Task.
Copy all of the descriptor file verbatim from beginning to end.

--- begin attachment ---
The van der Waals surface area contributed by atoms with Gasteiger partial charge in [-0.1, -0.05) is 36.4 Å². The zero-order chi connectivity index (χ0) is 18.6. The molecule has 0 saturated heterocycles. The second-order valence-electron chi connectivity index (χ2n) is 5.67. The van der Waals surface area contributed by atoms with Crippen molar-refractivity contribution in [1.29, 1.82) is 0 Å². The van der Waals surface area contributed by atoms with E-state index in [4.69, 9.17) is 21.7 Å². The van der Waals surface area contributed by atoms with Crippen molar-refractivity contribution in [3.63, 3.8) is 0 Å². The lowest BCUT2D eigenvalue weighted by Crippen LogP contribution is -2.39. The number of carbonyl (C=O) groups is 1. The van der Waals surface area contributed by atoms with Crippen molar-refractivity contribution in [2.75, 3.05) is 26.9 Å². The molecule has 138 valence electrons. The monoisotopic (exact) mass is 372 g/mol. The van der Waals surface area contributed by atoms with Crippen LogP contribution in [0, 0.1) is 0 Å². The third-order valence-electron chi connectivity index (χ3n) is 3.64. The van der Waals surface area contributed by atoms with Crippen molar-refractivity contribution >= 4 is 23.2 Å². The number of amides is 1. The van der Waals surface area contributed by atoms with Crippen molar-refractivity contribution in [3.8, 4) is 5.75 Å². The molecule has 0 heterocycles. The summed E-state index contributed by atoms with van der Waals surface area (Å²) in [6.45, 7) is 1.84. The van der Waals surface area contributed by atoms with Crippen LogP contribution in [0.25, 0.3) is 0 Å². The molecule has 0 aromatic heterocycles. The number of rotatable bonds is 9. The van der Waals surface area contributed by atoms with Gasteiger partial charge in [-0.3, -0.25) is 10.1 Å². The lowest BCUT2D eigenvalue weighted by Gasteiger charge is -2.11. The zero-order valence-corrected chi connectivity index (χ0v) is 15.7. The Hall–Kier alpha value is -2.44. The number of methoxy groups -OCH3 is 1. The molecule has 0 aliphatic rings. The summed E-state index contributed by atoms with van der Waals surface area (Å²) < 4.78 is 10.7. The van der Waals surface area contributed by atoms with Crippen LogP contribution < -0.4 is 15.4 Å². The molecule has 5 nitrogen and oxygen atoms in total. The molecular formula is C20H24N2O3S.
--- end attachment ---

The van der Waals surface area contributed by atoms with Gasteiger partial charge in [-0.1, -0.05) is 36.4 Å². The zero-order chi connectivity index (χ0) is 18.6. The molecule has 0 saturated heterocycles. The second-order valence-electron chi connectivity index (χ2n) is 5.67. The van der Waals surface area contributed by atoms with Crippen molar-refractivity contribution in [1.29, 1.82) is 0 Å². The van der Waals surface area contributed by atoms with E-state index in [4.69, 9.17) is 21.7 Å². The van der Waals surface area contributed by atoms with Crippen molar-refractivity contribution in [3.63, 3.8) is 0 Å². The lowest BCUT2D eigenvalue weighted by Crippen LogP contribution is -2.39. The number of carbonyl (C=O) groups is 1. The van der Waals surface area contributed by atoms with Crippen molar-refractivity contribution in [2.75, 3.05) is 26.9 Å². The molecule has 138 valence electrons. The monoisotopic (exact) mass is 372 g/mol. The van der Waals surface area contributed by atoms with Crippen LogP contribution in [0, 0.1) is 0 Å². The third-order valence-electron chi connectivity index (χ3n) is 3.64. The van der Waals surface area contributed by atoms with Crippen molar-refractivity contribution >= 4 is 23.2 Å². The number of amides is 1. The van der Waals surface area contributed by atoms with Crippen molar-refractivity contribution in [3.8, 4) is 5.75 Å². The molecule has 0 heterocycles. The summed E-state index contributed by atoms with van der Waals surface area (Å²) in [6.45, 7) is 1.84. The van der Waals surface area contributed by atoms with Crippen LogP contribution in [0.25, 0.3) is 0 Å². The molecule has 0 aromatic heterocycles. The number of rotatable bonds is 9. The van der Waals surface area contributed by atoms with Gasteiger partial charge in [-0.3, -0.25) is 10.1 Å². The lowest BCUT2D eigenvalue weighted by Gasteiger charge is -2.11. The zero-order valence-corrected chi connectivity index (χ0v) is 15.7. The Hall–Kier alpha value is -2.44. The number of methoxy groups -OCH3 is 1. The molecule has 0 aliphatic rings. The summed E-state index contributed by atoms with van der Waals surface area (Å²) < 4.78 is 10.7. The van der Waals surface area contributed by atoms with Crippen LogP contribution < -0.4 is 15.4 Å². The molecule has 5 nitrogen and oxygen atoms in total. The molecular formula is C20H24N2O3S.